• Sophie Smith

Multi-talented BIMM Bristol Alumni, Katriine releases brand new single Like You Do.


Katriine

Meet the person behind Like You Do. Originally from Denmark, relocated Katriine has finished her degree at BIMM Bristol, celebrating by releasing her newest single, Like You Do. I speak to the pop icon about what it means to be queer in music and why we should support female producers.


“Representation matters so much, sometimes you have to see someone who looks like you in order to think you can do that same thing.”

You’ve just finished studying music production at BIMM Bristol, how was the jump from Denmark to Bristol?


It was a big jump for sure! I hadn’t really planned to move to Bristol and pursue music in the way I did. I wasn’t really sure what I wanted to study at university, but I have always had love and passion for music and music production. I had been producing for a while and saw an ad for BIMM on facebook and thought it looked right up my street. I applied thinking I wouldn’t get in, and when I did everything moved really fast and I didn’t really think much about the move, I just did it. I’m a big family person, so the hardest part was leaving my family but I’m grateful I was brave enough to have followed my passion.


“Often when I write lyrics for songs, I just write the first thing that comes to mind and it is not until after the song is written that I understand the meaning myself.”

Like You Do is a catchy banger, I’m a fan! What has your response been like so far?

Thank you! The response has been great, people have been really kind and given me some nice feedback and shared the song which means a lot.

What was the inspiration behind Like You Do?

Often when I write lyrics for songs, I just write the first thing that comes to mind and it is not until after the song is written that I understand the meaning myself. The song is a story about someone never expecting to fall in love, because of never seeing themselves in a straight relationship which they thought was the only relationship they could be in and the euphoria of realising that it is okay to be in a LGBT+ relationship and getting to know your authentic self.

"I’m feeling much more confident being open and sharing my story, because I know how much other LGBT+ artists' honesty and bravery has helped me, and I want to be able to help others in the way other LGBT+ artists have helped me."

How would you describe your music to someone who hasn’t heard you before?

My current music is very upbeat, irresistible pop and dance music vibes. Real feel good dance music!

“Music has always been really important to me. It’s a way for me to explore, experiment and create something new that could end up being something really cool that could mean something to others as well.”

What artists are you listening to at the moment?

Currently I am listening to FINNEAS, the singles for his upcoming album. I think he’s a phenomenal songwriter and producer and I’ve been really enjoying his storytelling and production style!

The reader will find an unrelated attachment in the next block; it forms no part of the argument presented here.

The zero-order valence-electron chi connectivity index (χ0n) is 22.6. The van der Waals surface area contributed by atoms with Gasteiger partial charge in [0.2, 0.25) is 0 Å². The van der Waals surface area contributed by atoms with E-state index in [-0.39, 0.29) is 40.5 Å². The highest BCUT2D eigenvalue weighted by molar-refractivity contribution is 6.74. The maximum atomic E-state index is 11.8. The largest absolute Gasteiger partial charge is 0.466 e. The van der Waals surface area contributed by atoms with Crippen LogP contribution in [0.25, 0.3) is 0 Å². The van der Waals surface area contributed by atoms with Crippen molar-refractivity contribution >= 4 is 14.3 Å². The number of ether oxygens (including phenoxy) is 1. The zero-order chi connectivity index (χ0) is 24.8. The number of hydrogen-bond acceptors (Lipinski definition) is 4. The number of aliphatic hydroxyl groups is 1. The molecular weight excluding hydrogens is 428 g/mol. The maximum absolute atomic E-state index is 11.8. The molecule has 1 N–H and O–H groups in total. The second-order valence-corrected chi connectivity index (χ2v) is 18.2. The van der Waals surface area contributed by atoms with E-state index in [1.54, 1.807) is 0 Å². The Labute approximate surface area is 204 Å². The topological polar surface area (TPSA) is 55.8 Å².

What are you most proud of in your music career?

I’m the most proud of how much more comfortable I am starting to feel in order to share my music authentically. I used to be scared of being honest, almost afraid to be judged by others within what I share and my sound. I’m feeling much more confident being open and sharing my story, because I know how much other LGBT+ artists' honesty and bravery has helped me, and I want to be able to help others in the way other LGBT+ artists have helped me.

“I’m currently in the process of a project where I am collaborating with other black women and non-binary people which is really exciting.”

Why is music important to you?

Music has always been really important to me. It’s a way for me to explore, experiment and create something new that could end up being something really cool that could mean something to others as well. Music brings me closer to people, it has always been a way to connect for me. I grew up playing instruments with other people. I come from a really musical family, which has been such a blessing growing up.


Women only make up around 3% of music producers in the UK, and the statistics don’t stop here. A separate survey also found that out of 871 people surveyed, only 4 were female producers who were women of colour. What do you think needs to change to encourage women into these roles and to make them safer?


The numbers are so sad when you see them like that. I think things like Saffron Records are a great place that highlight women and black women in music production and tech. They create a safe community that builds up talent and confidence and I think that is so important. I think community is so important, because it makes you feel like you aren’t the only one and you can help build each other up. Representation matters so much, sometimes you have to see someone who looks like you in order to think you can do that same thing. So if you know a woman who produces, send them my way, and I would love to connect with them!



What are your future musical plans?

I’ve got many singles lined up, and I’m actually about to master my next single so I’ve got a lot of music to be released. And speaking of Saffron Records previously - I received their Springboard grant this year. I’m currently in the process of a project where I am collaborating with other black women and non-binary people which is really exciting. So, I have got a few musical projects lined up! This is just the beginning for me!


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